SAN FRANCISCO, CA — U.S. COURT of APPEALS for the NINTH CIRCUIT — Late yesterday the Court granted the hemp industry’s Motion to Stay the U.S. Drug Enforcement Administration’s (DEA’s) “Interpretive Rule,” which was issued October 9, 2001 without public notice or opportunity for comment and would have banned the sale of nutritious hemp foods containing harmless trace amounts of naturally-occurring THC under the Controlled Substances Act (CSA) of 1970. Just this week the industry had learned that the Ninth Circuit’s Motions panel had referred the industry’s Motion to Stay to the Merits panel, who had in turn scheduled expedited oral arguments for April 8. Due to this turn of events, the industry had not expected that a ruling would be forthcoming on their Motion to Stay and was happily surprised to learn that the motion had been granted.
The Motion to Stay was brought jointly by the Hemp Industries Association (HIA) and several major hemp food companies in the U.S. and Canada. The court is currently hearing a substantive challenge to the interpretive rule, and in light of today’s ruling, the hemp industry is optimistic that the Court will ultimately invalidate the DEA’s rule, as one of the prime criteria in granting the Stay was whether the hemp industry is likely to ultimately prevail on the merits of the case.
Because trace infinitesimal THC in hemp seed is non-psychoactive and insignificant, the U.S. Congress exempted non-viable hemp seed and oil from control under the CSA, just as Congress exempted poppy seeds from the CSA, although they contain trace opiates otherwise subject to control. The hemp industry is assuring retailers and consumers that hemp food products should continue to be stocked, sold and consumed. Joe Sandler, counsel for the HIA, stated: “The Court’s order effectively prevents the DEA from enforcing its Interpretive Rule‚ until a final ruling by the Court on the validity of the DEA’s action. With this stay in effect, all those who sell, import, manufacture, distribute and retail edible hemp oil and seed, and oil and seed products, can continue those activities secure in the knowledge that such products remain perfectly lawful.”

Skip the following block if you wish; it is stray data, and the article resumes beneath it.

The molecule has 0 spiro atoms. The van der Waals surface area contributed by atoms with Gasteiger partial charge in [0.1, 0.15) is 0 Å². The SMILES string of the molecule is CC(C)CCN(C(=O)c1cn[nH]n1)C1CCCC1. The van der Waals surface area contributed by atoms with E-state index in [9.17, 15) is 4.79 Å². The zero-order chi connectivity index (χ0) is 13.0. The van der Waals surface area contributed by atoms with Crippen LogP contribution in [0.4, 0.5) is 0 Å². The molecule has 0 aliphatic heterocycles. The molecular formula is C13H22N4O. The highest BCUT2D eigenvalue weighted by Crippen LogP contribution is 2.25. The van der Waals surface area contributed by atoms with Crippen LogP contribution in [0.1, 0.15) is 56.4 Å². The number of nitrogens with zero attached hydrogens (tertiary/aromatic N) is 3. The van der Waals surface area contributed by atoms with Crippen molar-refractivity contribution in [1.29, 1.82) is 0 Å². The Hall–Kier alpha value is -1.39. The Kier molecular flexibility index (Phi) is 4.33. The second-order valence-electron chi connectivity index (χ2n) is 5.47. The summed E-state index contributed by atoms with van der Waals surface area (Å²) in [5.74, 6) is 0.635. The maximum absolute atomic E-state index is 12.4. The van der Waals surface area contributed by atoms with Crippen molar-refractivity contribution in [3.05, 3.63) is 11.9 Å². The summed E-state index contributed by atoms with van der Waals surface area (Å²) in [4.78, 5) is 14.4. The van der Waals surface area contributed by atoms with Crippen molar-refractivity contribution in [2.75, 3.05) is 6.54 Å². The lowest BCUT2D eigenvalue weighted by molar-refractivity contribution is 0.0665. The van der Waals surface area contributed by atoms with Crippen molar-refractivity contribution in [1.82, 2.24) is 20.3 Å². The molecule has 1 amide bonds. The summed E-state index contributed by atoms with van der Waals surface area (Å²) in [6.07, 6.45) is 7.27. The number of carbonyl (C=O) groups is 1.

Hemp seed has a well-balanced protein content and the highest content of essential fatty acids (EFAs) of any oil in nature: EFAs are the “good fats” that, like vitamins, the body does not produce and requires for good health. Dr. Udo Erasmus, an internationally recognized nutritional authority on fats and oils, writes in Fats that Heal — Fats that Kill: “Hemp seed oil may be nature’s most perfectly balanced oil.” Not surprisingly, shelled hemp seed and oil are increasingly used in natural food products, such as corn chips, nutrition bars, hummus, nondairy milks, breads and cereals. In the last few years, the hemp foods industry has grown from less than $1 million a year to over $5 million in retail sales.
The court ruling allows the hemp foods industry segment to continue its phenomenal expansion. Unlike the U.S., other Western countries (such as Canada, Germany and Australia) have adopted rational THC limits for foods, similar to those voluntarily observed by North American hemp food companies which protect consumers with a wide margin of safety from any psychoactive effects or workplace drug-testing interference (see hemp industry standards regarding trace THC at http://www.TestPledge.com).
The 10-year-old global hemp market is a thriving commercial success. Unfortunately, because the DEA’s Drug-War paranoia has confused non-psychoactive industrial hemp varieties of cannabis with psychoactive “marijuana” varieties, the U.S. is the only major industrialized nation to prohibit the growing of industrial hemp.
Vote Hemp is a national non-profit organization dedicated to the acceptance of and a free market for industrial hemp and to changes in current law to allow U.S. farmers to once again grow hemp commercially.